With her original approach to abstract art, Maggie Michael has been a rising star in DC’s art world, but as she prepares for a major show at the American University Museum, the painter is due for a broader audience.
Maggie Michael can hear the street from her studio. She is working in a new second-floor space in one of the few light-industrial zones left in Washington, DC, a warehouse district that people used to call the Capital City Market. There are Asian, Latino, and Italian wholesalers spread over several blocks of warehouses, selling fruits and meats to ethnic restaurants or provisioning Obama tchotchkes in bulk.
Nowadays people call this place Union Market, named for the transformative, block-long market that opened here in 2012. The revamped warehouse and its dozens of upscale retail vendors set the high-water mark for hip commercial development in DC. For Michael, 40, it’s a radical change of scenery from her last space, on tony Capitol Hill, just a block from the Hart Senate Office Building.
“My other studio was in a carriage house in an alley. It was very quiet,” she says. “Here I hear everything. I hear people talking. I hear people picking up their cabbage in the morning.”
Michael is grateful to be here. She and her husband, Dan Steinhilber—a sculptor who shares studio space in the ground-level floor of the building where she works—have cycled between 11 different studios over the 15 years they’ve lived in DC. Michael hopes this studio will be her last—but knows it won’t be.
The city should consider itself lucky she hasn’t left yet. Over the course of her career, Michael has established herself as arguably the District’s greatest young painter. Bar none, she has produced more and more consistent shows, landing her work in the collections of the Hirshhorn Museum and Sculpture Garden, the Smithsonian American Art Museum, and even the Wilson Building, the seat of city government.
She hasn’t come by her success easy. Part of the challenge of working as an artist in DC, even as a high-profile painter, is keeping up in a city that’s quaking with change. The gelato factory for Dolcezza, a fashionable local chain, and the meat-processing plant for Red Apron Butchery, an upscale DC butcher, both recently set up shop just behind Union Market, at 550 Penn Street NE. Edens—the developer behind both of those new buildings—also owns the dilapidated office space two blocks away where Michael and Steinhilber keep their studios.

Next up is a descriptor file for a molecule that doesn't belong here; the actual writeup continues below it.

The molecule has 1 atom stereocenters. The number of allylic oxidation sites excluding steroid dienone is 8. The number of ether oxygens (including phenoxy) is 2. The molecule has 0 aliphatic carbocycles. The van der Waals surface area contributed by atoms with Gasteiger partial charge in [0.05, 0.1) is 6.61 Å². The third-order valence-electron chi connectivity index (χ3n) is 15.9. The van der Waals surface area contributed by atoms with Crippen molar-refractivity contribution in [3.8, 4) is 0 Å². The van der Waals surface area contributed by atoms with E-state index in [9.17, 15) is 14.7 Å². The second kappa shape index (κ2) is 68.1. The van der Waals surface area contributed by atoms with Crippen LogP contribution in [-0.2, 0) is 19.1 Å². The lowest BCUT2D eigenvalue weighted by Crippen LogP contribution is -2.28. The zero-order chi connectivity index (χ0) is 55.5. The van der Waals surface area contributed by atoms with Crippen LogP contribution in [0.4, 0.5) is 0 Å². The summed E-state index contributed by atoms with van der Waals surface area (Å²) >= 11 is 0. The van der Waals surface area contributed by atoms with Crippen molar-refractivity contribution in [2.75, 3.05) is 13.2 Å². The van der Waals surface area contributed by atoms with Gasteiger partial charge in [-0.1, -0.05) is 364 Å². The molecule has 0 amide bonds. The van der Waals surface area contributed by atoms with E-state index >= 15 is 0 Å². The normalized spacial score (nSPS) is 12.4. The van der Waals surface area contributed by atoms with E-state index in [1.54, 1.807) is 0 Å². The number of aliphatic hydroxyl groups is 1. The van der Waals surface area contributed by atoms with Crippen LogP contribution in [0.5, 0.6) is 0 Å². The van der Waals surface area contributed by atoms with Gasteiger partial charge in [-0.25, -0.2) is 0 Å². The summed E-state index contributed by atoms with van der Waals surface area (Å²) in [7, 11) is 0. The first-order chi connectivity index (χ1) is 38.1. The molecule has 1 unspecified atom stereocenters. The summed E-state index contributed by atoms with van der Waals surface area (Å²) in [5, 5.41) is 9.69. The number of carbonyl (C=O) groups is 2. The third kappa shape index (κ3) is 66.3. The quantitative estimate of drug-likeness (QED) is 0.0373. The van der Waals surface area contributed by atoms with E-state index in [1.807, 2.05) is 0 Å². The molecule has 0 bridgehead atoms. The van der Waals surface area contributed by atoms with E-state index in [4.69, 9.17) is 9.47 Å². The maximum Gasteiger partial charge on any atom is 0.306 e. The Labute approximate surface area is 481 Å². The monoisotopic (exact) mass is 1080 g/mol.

Thanks to Edens, the artists will have their studios for at least one year. But the writing’s on the wall for ramshackle buildings in the District. Still, better Union Market than Capitol Hill.
“The Hill is kind of sleepy,” Michael says. “It always made me laugh when I would go outside and I would see politicians. That’s right! They work here. They’re always wearing their business suits, and skirts with tights—it was a whole scene. This place feels much better to me.”
Michael keeps one corner of her studio clear for visitors. Near a window looking out over busy Florida Avenue NE, she’s set a leather chair, a vinyl chair, an arm table, and a giant bell—this piece an artifact from her 2010 show at George Mason University, “Tattoos of Ships.” There’s also a mirror set in a painted horse collar, with the words YOU ARE A MOVING IMAGE painted over it—one of her rare works of sculpture.
Everywhere else is paintings. Canvases over stretcher bars line every wall. A long flat-file rack built for art storage couldn’t dream of containing it all. With so many dozens of paintings in her studio, it’s hard at first glance to figure out where she paints.
“I’ve always been a very prolific artist,” Michael says. “That’s partly because I work on more than one painting at a time. I moved here three weeks ago, and I lost a lot of time just moving. But in the last week and a half, I’ve done these paintings,” motioning to a set of four works in progress on the floor. “I had to stop unpacking at a certain point. I could unpack forever. I could organize forever.”
Given the way that Michael works, putting her house in order would seem to be a simple task. She’s established several discrete painting series over the years, which come with titles like “Clones,” “Icons,” and “Perfect Xs.” She refers to her paintings, at least the finished ones, with this scheme in mind: This piece is a River painting; that one is an Explosion.